The Average Gamer

Indie Rock: To Build A Better Mousetrap

Better Mousetrap 2
Before we talk about this week’s game, I want to offer a public service announcement: If you use the self-service checkout at the supermarket, you’re a dickhead.

The folks at Molleindustria have Done A Politics again (as they are wont to do) and this time their sights are set on the capitalist industrial system, the process of automation’s impact on employment and the matchstick-house of emphasising profit over personal responsibility. And mice. And mice pretending to be cats.

Play it, then I’ll talk at you.

I used to believe we’d live in a world where automation would bring about a lack of necessity that we all work for a living. It had to, right? Why would we need to work if the machines can do it? That’s likely the same vision of a lot of people my age. We saw computers show up in our houses and they were good and eventually you could order things right off them without any need to go to a store. So there’d be no need for stores. And then the stores started shutting.

And then the computers were in our supermarkets, too, which let you pop in and buy a few things without really even bothering to queue up. And that was nice.

And then they started stripping away the manned checkouts.

I’ve been under-employed for a while. It’s a lot harder to find work in low-skill areas. Sure, there are a lot of factors which contribute to this, but I can’t help considering my chances might be improved by not having to compete with no gosh darn rowbit.

They (uh, the editors of wikipedia) call my line of argument the “Luddite Fallacy”. It’s wrong to think like this, I hear. The logic suggests that mechanisation isn’t bad for employment because jobs which are lost by mechanisation are quickly replaced by new industries related to production and upkeep of the new machines.

But… this game. This game does a pretty fantastic job at undermining that attempt at undermining.

Better Mousetrap AutomationThe first ending I got was the one where the unemployed masses start tearing apart the factory. And I thought that was basically the message of the piece. I thought the game portrayed an impossible system designed to inevitably fail; a lovely allegory for the eventual collapse of capitalism as it struggles to sustain itself against the will of an tired, informed and impassioned populace. I especially liked that it ends with all the mice dancing hand in hand while all the robots do the work.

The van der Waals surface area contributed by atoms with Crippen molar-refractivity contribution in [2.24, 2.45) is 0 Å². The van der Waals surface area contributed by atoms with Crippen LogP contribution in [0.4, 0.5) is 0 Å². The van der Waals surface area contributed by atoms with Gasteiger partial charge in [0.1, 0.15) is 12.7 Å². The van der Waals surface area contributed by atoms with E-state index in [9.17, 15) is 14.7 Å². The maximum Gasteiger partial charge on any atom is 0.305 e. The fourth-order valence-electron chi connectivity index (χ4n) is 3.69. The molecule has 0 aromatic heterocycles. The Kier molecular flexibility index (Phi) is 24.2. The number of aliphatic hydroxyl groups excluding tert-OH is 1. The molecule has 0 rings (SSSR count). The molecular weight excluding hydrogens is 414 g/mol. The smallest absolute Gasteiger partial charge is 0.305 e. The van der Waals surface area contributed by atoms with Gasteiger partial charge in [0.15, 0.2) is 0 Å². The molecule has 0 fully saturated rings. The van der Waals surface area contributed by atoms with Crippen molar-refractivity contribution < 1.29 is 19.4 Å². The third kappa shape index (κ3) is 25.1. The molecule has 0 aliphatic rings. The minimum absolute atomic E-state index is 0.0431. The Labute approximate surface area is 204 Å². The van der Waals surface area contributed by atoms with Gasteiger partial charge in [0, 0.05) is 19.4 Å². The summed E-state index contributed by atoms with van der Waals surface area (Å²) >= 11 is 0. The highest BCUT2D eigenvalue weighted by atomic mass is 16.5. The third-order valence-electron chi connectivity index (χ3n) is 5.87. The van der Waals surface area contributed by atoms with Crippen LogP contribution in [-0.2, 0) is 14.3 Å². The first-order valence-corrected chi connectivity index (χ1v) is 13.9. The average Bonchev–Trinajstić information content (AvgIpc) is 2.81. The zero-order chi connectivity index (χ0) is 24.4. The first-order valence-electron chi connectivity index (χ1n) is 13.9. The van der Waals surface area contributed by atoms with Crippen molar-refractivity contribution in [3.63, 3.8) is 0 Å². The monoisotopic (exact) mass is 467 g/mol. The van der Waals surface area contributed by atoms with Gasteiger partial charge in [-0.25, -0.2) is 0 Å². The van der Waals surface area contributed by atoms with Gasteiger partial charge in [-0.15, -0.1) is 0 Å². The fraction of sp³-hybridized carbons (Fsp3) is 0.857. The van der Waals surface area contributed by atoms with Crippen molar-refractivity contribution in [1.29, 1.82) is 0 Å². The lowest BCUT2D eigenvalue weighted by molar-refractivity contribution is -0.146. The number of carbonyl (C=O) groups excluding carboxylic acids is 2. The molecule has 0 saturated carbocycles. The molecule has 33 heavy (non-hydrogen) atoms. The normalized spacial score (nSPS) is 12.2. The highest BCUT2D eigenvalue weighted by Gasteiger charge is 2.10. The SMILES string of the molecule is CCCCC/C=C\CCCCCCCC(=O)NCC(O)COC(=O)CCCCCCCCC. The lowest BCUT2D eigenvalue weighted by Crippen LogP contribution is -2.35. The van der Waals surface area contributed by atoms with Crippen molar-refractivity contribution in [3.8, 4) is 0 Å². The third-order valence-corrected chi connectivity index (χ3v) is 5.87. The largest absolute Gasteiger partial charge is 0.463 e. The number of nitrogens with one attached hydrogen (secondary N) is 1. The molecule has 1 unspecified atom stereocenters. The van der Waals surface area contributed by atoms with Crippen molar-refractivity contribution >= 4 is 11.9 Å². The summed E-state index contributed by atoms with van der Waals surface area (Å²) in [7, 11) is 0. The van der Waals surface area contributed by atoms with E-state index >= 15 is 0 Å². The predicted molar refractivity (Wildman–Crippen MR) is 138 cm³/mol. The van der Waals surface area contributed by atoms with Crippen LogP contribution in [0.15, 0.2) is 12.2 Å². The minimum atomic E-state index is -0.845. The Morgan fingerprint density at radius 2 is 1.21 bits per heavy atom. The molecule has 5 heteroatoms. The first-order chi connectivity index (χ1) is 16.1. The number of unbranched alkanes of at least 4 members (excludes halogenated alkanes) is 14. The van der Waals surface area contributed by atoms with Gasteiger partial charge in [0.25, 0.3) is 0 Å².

I like that most because that’s an example of a game’s morals conflicting with its imposed goals. Even though it’s the best ending, it’s a failure. It’s bad that the underclasses rise up! It’s good when you’re able to retire with enough goddamn cheese to build a fuckin’ cheesy igloo.

On a further retry I went bankrupt attempting to keep my workers happy with their wages, unable to support the business. You realise that it’s less expensive to just replace anyone who stops working rather than improve their work conditions. I can replace you in a second, mouse, you’re expendable. There are 6 mice waiting outside who’d do your job for less pay. If you don’t like it, maybe you need a trip to the gulag.

The way I eventually won was to make mice at the top immediately start researching their replacements. I never paid them a penny more than their starting salary and as soon as their work-flow was suboptimal they were shit-canned immediately. Fuck ‘em. Who’s the cat here. Not them.

Basically what I’m saying is that when you’re at the supermarket and you use the self-service check-out you’re taking food right out of my fuckin’ mouth.